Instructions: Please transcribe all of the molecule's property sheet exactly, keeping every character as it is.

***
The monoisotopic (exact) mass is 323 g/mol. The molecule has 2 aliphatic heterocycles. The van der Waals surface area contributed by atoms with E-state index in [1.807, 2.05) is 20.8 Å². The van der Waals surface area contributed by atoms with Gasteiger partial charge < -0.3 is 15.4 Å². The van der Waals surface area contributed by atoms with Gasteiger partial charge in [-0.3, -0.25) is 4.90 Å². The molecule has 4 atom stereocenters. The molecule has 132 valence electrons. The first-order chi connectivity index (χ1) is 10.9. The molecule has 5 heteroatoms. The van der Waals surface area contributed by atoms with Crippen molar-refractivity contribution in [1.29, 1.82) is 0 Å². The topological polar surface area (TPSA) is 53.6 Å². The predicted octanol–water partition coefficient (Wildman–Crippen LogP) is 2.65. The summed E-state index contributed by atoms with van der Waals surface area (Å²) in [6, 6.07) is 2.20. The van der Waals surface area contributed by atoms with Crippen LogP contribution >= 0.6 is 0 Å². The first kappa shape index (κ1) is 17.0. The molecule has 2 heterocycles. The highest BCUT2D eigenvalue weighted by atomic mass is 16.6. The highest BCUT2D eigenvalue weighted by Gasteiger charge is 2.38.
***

The monoisotopic (exact) mass is 323 g/mol. The molecule has 2 aliphatic heterocycles. The van der Waals surface area contributed by atoms with E-state index in [1.807, 2.05) is 20.8 Å². The van der Waals surface area contributed by atoms with Gasteiger partial charge < -0.3 is 15.4 Å². The van der Waals surface area contributed by atoms with Gasteiger partial charge in [-0.3, -0.25) is 4.90 Å². The molecule has 4 atom stereocenters. The molecule has 132 valence electrons. The first-order chi connectivity index (χ1) is 10.9. The molecule has 5 heteroatoms. The van der Waals surface area contributed by atoms with Crippen molar-refractivity contribution in [1.29, 1.82) is 0 Å². The topological polar surface area (TPSA) is 53.6 Å². The predicted octanol–water partition coefficient (Wildman–Crippen LogP) is 2.65. The summed E-state index contributed by atoms with van der Waals surface area (Å²) in [6, 6.07) is 2.20. The van der Waals surface area contributed by atoms with Crippen LogP contribution >= 0.6 is 0 Å². The first kappa shape index (κ1) is 17.0. The molecule has 2 heterocycles. The highest BCUT2D eigenvalue weighted by atomic mass is 16.6. The highest BCUT2D eigenvalue weighted by Gasteiger charge is 2.38.